Note from Editors
Individuals are funding lawsuits and earning money from it. LexShares is THE electronic marketplace that matches #investors with cases, and getting higher returns. It is the first electronic marketplace that matches investors with cases.
by Daniel Fisher
The #business of betting on other peoples’ lawsuits is heating up. I had lunch recently with 30 Under 30 honoree Jay Greenberg and his partner Max Volsky of LexShares, a legal-funding #platform they launched last November. Their target for the first year was to average $100,000 in funding per month through the electronic marketplace that matches up investors with lawyers and plaintiffs who need money to pursue their cases.
They’re already beating that goal. Since November, Greenberg told me, LexShares has drawn $26 million in requests for funding. Roughly 4% of the cases made it onto the platform after vetting by Volsky and other staff lawyers at LexShares. Logging on today, an observer would see six cases on the menu, all fully funded for $85,000 to $400,000 per case. LexShares is working on getting more cases up on the platform, as it draws inquiries from hedge funds and other large investors in addition to the so-called “qualified investors” – individuals with more than $1 million in liquid assets – it originally saw as its market.
Other litigation-finance outfits are seeing a similar increase in investor interest. Burford Capital shares are up more than 30% this year on the London exchange as the company has reported sharply increasing #investments and earnings. Late last month, Burford said earnings increased 48% in the first half of this year over the year-earlier period to $40.6 million, driven by returns on litigation of $30.7 million, up 64% from the first half of 2014.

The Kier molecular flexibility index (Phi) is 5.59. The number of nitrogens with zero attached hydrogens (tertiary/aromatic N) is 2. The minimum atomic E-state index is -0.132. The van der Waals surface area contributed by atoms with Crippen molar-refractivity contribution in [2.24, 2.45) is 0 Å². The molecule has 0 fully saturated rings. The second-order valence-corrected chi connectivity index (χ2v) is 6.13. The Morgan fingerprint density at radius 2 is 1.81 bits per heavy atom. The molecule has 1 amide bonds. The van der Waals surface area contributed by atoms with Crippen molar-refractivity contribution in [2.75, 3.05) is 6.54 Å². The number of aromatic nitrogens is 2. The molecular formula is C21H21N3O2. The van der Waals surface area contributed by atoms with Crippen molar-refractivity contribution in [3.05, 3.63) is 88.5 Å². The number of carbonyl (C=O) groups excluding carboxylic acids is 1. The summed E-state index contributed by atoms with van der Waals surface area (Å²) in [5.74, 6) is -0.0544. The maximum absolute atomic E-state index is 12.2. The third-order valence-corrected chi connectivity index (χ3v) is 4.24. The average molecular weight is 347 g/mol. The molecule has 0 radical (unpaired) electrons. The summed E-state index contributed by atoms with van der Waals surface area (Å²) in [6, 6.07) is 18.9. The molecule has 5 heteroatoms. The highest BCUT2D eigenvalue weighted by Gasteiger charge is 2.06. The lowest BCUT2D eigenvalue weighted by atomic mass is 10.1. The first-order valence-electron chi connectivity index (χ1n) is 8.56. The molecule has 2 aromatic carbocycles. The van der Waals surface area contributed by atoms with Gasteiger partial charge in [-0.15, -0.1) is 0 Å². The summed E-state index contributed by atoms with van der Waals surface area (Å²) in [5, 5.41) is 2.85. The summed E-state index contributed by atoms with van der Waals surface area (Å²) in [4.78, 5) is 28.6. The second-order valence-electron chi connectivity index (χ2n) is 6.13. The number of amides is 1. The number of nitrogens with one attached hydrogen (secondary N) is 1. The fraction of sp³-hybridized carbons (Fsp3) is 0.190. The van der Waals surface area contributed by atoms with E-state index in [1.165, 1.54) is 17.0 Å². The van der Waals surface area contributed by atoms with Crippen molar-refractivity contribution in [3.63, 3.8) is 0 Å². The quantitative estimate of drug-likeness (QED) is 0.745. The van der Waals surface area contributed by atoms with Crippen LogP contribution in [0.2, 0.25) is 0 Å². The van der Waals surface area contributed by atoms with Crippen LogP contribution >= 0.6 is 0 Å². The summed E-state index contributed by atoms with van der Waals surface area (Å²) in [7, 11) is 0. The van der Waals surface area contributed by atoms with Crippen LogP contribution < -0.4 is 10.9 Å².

In his note to investors, Burford Chief Executive Christopher Bogart said the firm pulled in its largest recovery so far, $61 million on a $25 million investment. Burford also placed $81 million in new investments in the first half of 2015, up 33% from last year. Burford has also expanded into the judgement-enforcement business, taking in $2 million in fee income by tracking down deadbeat defendants and collecting a contingency fee if they recover money from them.
In his letter, Bogart said Burford welcomed the increase in litigation funders:
“We believe that multiple players will increase demand overall, simply through the vehicle of having more voices speaking in the market and educating lawyers and clients about the possibilities associated with litigation finance, and the structure and dynamics of the legal market provides insulation from damaging price competition.”
LexShares is financed with more than $1 million in capital from a team at Atlas Venture – since spun off as Accomplice — who were drawn by both the crowdsourcing model similar to another Atlas venture, AngelList, and the historic 50% returns.
Litigation finance is an investor’s dream, on paper anyway: A high-yielding investment that is completely uncorrelated with anything else. While hedge funds have been backing litigation for years and there are well-established firms doing this, including Burford, Gerchen Keller Capital and Australia’s IMF Bentham. LexShares is the first electronic marketplace for matching investors with cases, however, and could provide a test of broader interest in litigation as a source of returns.
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